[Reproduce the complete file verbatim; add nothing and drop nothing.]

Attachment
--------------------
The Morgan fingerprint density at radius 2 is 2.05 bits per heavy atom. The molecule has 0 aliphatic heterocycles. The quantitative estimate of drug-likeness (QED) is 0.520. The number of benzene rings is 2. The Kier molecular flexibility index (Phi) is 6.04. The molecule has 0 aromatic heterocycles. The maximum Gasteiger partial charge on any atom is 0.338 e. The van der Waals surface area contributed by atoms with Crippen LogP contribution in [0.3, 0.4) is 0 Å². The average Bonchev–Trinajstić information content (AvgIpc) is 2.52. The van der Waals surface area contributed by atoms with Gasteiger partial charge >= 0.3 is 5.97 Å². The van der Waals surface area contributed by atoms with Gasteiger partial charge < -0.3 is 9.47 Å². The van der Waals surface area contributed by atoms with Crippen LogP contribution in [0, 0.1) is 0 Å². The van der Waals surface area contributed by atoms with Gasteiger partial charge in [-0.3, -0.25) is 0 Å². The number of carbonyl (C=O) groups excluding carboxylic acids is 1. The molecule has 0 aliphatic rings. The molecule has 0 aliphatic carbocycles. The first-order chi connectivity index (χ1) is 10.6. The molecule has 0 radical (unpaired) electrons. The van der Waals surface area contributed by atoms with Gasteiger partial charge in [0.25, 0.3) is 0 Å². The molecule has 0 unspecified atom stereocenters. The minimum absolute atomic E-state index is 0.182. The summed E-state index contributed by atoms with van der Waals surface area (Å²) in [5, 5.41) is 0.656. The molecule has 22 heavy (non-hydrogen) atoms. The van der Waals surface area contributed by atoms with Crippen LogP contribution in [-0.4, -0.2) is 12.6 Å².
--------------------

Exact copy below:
The Morgan fingerprint density at radius 2 is 2.05 bits per heavy atom. The molecule has 0 aliphatic heterocycles. The quantitative estimate of drug-likeness (QED) is 0.520. The number of benzene rings is 2. The Kier molecular flexibility index (Phi) is 6.04. The molecule has 0 aromatic heterocycles. The maximum Gasteiger partial charge on any atom is 0.338 e. The van der Waals surface area contributed by atoms with Crippen LogP contribution in [0.3, 0.4) is 0 Å². The average Bonchev–Trinajstić information content (AvgIpc) is 2.52. The van der Waals surface area contributed by atoms with Gasteiger partial charge >= 0.3 is 5.97 Å². The van der Waals surface area contributed by atoms with Gasteiger partial charge < -0.3 is 9.47 Å². The van der Waals surface area contributed by atoms with Crippen LogP contribution in [0, 0.1) is 0 Å². The van der Waals surface area contributed by atoms with Gasteiger partial charge in [-0.3, -0.25) is 0 Å². The number of carbonyl (C=O) groups excluding carboxylic acids is 1. The molecule has 0 aliphatic rings. The molecule has 0 aliphatic carbocycles. The first-order chi connectivity index (χ1) is 10.6. The molecule has 0 radical (unpaired) electrons. The van der Waals surface area contributed by atoms with Gasteiger partial charge in [0.25, 0.3) is 0 Å². The molecule has 0 unspecified atom stereocenters. The minimum absolute atomic E-state index is 0.182. The summed E-state index contributed by atoms with van der Waals surface area (Å²) in [5, 5.41) is 0.656. The molecule has 22 heavy (non-hydrogen) atoms. The van der Waals surface area contributed by atoms with Crippen LogP contribution in [-0.4, -0.2) is 12.6 Å².